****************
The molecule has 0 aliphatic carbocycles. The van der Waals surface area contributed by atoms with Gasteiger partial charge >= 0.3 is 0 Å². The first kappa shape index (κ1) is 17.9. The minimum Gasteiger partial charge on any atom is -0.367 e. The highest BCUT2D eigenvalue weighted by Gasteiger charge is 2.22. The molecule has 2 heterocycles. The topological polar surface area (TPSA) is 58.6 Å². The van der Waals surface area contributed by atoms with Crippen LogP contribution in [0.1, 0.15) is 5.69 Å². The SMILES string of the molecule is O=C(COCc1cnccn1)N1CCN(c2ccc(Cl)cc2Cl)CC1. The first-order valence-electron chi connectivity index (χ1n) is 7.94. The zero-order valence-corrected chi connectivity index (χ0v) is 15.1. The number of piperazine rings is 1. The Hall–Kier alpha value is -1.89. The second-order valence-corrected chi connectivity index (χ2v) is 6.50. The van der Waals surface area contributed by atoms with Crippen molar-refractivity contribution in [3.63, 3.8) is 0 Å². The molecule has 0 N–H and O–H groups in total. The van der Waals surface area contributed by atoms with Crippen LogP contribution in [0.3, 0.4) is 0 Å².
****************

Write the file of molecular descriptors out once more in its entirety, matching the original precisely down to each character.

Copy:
The molecule has 0 aliphatic carbocycles. The van der Waals surface area contributed by atoms with Gasteiger partial charge >= 0.3 is 0 Å². The first kappa shape index (κ1) is 17.9. The minimum Gasteiger partial charge on any atom is -0.367 e. The highest BCUT2D eigenvalue weighted by Gasteiger charge is 2.22. The molecule has 2 heterocycles. The topological polar surface area (TPSA) is 58.6 Å². The van der Waals surface area contributed by atoms with Crippen LogP contribution in [0.1, 0.15) is 5.69 Å². The SMILES string of the molecule is O=C(COCc1cnccn1)N1CCN(c2ccc(Cl)cc2Cl)CC1. The first-order valence-electron chi connectivity index (χ1n) is 7.94. The zero-order valence-corrected chi connectivity index (χ0v) is 15.1. The number of piperazine rings is 1. The Hall–Kier alpha value is -1.89. The second-order valence-corrected chi connectivity index (χ2v) is 6.50. The van der Waals surface area contributed by atoms with Crippen molar-refractivity contribution in [3.63, 3.8) is 0 Å². The molecule has 0 N–H and O–H groups in total. The van der Waals surface area contributed by atoms with Crippen LogP contribution in [0.3, 0.4) is 0 Å².